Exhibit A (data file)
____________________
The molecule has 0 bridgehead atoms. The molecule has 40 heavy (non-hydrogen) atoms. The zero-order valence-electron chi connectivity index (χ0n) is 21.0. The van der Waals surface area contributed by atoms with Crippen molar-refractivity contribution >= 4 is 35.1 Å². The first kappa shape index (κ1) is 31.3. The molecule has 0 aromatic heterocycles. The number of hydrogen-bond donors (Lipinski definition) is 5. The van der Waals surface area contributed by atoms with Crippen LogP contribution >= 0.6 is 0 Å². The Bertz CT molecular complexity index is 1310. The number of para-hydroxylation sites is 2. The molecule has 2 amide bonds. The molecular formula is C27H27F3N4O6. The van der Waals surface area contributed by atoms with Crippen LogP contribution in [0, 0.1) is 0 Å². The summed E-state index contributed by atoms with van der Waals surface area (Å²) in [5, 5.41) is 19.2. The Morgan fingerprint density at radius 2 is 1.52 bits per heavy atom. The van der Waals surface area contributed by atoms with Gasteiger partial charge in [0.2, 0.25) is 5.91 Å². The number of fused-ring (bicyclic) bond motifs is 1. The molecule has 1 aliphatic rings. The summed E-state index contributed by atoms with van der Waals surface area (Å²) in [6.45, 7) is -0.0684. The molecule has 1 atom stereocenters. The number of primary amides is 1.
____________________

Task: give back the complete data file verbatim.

The molecule has 0 bridgehead atoms. The molecule has 40 heavy (non-hydrogen) atoms. The zero-order valence-electron chi connectivity index (χ0n) is 21.0. The van der Waals surface area contributed by atoms with Crippen molar-refractivity contribution >= 4 is 35.1 Å². The first kappa shape index (κ1) is 31.3. The molecule has 0 aromatic heterocycles. The number of hydrogen-bond donors (Lipinski definition) is 5. The van der Waals surface area contributed by atoms with Crippen LogP contribution >= 0.6 is 0 Å². The Bertz CT molecular complexity index is 1310. The number of para-hydroxylation sites is 2. The molecule has 2 amide bonds. The molecular formula is C27H27F3N4O6. The van der Waals surface area contributed by atoms with Crippen LogP contribution in [0, 0.1) is 0 Å². The summed E-state index contributed by atoms with van der Waals surface area (Å²) in [5, 5.41) is 19.2. The Morgan fingerprint density at radius 2 is 1.52 bits per heavy atom. The van der Waals surface area contributed by atoms with Gasteiger partial charge in [0.2, 0.25) is 5.91 Å². The number of fused-ring (bicyclic) bond motifs is 1. The molecule has 1 aliphatic rings. The summed E-state index contributed by atoms with van der Waals surface area (Å²) in [6.45, 7) is -0.0684. The molecule has 1 atom stereocenters. The number of primary amides is 1.